For now, Reed is standing in their flat in their underwear, reflecting on school. ‘Being in isolation, I’ve been doing a lot of looking back and thinking, like, oh my God I’ve been at CSM for the last five years and I’ve been getting four hours of sleep a night for the past two,’ they laugh.

Reed is no ordinary graduate. Last year, you might have seen their work in a blaze of posts that set Instagram alight; super-influencers including Kaia Gerber, Jodie Turner Smith, Kiernan Shipka and playwright Jeremy O Harris, posting selfies of themselves wearing Reed’s signature white hat via a cleverly-engineered filter. The hat, after all, is the piece that made them famous. ‘My hats have been on more private jets than I have,’ Reed laughs.

Kiernan Shipka ‘wears’ Harris’s iconic white hat
Kiernan Shipka ‘wears’ Harris Reed’s white hat ©INSTAGRAM/HARRIS_REED

The highly photogenic signature topped off Reed’s ‘David Bowie meets Stevie Knicks meets the pre-Raphaelites meets Oscar Wilde’ non-binary ready-to-wear. Solange Knowles famously wore a white one.

‘He understood that it wasn’t just about pretty clothes, but clothes with a message. This was at a time when he was beginning to introduce powerful messages of his own, from anti-gun violence to Black Lives Matter. And the relationship developed. I handmade everything,’ Reed explains.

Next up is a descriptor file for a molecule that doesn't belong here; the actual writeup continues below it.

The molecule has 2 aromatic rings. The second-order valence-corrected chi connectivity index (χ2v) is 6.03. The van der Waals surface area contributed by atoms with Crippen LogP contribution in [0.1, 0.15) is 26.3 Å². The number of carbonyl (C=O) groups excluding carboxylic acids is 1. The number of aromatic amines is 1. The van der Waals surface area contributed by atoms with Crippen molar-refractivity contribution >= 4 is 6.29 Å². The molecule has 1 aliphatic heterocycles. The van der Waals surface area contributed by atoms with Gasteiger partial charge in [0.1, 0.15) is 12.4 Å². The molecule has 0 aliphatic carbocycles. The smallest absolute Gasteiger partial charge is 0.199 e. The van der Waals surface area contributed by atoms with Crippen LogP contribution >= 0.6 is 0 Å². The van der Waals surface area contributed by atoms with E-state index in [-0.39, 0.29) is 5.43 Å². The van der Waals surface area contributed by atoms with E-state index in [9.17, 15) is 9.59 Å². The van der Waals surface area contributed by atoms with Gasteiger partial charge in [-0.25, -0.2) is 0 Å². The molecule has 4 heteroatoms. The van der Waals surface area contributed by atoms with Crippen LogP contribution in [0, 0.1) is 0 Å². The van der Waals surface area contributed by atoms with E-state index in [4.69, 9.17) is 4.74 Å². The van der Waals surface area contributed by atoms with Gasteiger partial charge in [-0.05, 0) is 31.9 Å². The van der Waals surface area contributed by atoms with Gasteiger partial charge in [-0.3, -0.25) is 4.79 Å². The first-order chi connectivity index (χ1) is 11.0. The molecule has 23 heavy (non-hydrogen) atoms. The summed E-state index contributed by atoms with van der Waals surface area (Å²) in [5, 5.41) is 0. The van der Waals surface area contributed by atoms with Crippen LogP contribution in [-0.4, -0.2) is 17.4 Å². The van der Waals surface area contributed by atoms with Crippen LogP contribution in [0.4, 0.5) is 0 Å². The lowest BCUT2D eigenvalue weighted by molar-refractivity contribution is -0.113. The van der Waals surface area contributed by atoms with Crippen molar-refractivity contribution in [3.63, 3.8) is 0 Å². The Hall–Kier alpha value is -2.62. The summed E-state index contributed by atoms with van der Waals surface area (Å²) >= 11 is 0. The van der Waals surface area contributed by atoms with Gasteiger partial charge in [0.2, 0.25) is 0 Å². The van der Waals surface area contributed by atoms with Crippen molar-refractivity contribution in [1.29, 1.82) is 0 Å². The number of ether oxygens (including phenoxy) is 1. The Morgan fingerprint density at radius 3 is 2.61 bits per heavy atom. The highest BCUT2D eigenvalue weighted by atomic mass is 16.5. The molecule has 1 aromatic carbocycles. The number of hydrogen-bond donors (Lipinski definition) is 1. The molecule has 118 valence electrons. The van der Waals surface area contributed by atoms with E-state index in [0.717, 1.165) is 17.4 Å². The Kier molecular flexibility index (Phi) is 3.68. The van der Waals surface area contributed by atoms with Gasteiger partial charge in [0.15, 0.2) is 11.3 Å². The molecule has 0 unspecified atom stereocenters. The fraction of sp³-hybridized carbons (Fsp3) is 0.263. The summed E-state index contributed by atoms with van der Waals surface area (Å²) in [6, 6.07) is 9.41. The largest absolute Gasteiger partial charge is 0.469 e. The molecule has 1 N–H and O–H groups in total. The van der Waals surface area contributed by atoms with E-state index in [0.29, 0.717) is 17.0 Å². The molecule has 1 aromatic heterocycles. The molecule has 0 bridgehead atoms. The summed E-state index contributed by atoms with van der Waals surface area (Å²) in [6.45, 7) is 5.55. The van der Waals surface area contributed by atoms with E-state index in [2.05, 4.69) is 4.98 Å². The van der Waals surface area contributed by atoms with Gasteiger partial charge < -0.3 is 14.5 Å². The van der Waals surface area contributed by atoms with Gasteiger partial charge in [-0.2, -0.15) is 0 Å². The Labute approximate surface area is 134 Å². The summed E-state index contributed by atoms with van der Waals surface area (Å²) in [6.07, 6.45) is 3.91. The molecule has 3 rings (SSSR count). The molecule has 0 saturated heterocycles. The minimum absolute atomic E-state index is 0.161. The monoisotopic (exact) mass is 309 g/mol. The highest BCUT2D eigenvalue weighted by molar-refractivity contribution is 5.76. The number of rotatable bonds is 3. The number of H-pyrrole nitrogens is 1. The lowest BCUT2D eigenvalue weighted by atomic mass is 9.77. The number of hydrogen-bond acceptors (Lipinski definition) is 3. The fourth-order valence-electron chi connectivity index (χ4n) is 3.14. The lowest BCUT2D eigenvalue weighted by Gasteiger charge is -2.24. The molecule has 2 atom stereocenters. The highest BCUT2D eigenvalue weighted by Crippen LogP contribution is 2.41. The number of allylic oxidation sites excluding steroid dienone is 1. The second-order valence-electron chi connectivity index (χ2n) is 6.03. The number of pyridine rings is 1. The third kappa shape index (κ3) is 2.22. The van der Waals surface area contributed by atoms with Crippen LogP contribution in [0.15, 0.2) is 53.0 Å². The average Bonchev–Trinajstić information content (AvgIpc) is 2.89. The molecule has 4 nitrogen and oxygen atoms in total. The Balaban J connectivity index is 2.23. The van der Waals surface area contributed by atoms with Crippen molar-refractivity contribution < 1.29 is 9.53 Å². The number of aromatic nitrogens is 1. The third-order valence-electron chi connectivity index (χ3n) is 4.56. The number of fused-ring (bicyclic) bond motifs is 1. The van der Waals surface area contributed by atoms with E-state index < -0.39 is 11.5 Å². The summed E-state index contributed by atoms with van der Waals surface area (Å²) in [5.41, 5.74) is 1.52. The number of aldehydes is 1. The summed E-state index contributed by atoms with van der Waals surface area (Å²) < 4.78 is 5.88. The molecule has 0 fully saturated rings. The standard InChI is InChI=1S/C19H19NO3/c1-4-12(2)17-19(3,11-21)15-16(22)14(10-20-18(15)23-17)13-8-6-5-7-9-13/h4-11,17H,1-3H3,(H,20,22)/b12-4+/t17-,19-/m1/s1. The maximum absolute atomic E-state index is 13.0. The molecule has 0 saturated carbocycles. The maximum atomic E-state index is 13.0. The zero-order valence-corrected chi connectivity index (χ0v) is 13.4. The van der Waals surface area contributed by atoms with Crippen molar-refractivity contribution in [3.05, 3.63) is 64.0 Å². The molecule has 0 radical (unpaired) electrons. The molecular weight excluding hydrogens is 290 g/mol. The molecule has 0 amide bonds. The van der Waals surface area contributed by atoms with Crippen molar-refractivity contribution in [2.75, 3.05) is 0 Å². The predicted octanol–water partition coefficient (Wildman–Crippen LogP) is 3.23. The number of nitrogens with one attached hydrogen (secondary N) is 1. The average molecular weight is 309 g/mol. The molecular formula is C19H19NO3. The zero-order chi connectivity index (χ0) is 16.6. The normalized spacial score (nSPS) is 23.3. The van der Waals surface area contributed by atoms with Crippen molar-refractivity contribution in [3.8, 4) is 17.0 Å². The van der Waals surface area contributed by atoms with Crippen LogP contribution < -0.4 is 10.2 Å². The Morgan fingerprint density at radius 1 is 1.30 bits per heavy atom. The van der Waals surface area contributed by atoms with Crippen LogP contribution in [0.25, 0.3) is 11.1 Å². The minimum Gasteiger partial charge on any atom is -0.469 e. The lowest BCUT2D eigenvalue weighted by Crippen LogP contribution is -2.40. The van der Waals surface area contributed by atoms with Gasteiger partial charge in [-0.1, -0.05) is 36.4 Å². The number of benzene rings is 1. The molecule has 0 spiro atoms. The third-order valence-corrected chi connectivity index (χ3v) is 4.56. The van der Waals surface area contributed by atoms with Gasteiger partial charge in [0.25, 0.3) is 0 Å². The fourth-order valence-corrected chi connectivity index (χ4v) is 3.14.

Things blew up from there, with powerful magazine editors and retailers calling. And Gucci: ‘Alessandro Michele brought me on to walk in the Cruise ’19 show and then I did the perfume campaign.’

Now, having just graduated, Reed is looking ahead to what’s next. A prospect that could be terrifying considering the pandemic and turbulent economy. ‘There was a moment when I realised that I’d spent five years working up to something that won’t happen now because there is no traditional graduate show. I took three days and sobbed and sobbed,’ they say. And then they got to work, using the current social and political climate as a prism through which to explore the past. Aptly calling it Thriving In Our Outrage, they created flamboyant gowns and crinoline cage skirts (like the one worn by Iman), bold graphic trousers and, yes, towering, dramatic hats. All this in quarantine.

‘I thought, “I’m going to do this collection and use this platform that makes people feel included and engaged.” I wanted to do something rebellious and outrageous with theatre sets.’ Friends in the US worked with Reed via Zoom to create the set and music. Lambert styled it all remotely. ‘Everyone was helping, but I was the pair of hands putting it all together. I felt like, if we could pull this off, we will have figured out the new wave of how fashion will look,’ they say.


In the face of Covid-19, Reed managed to create standout clothes and a buzzy show experience all on social media – and with a socially conscious mission. ‘I’ve had so many calls from buyers wanting to stock the clothes. One said, ‘You managed to create beauty in isolation using who and what you had.’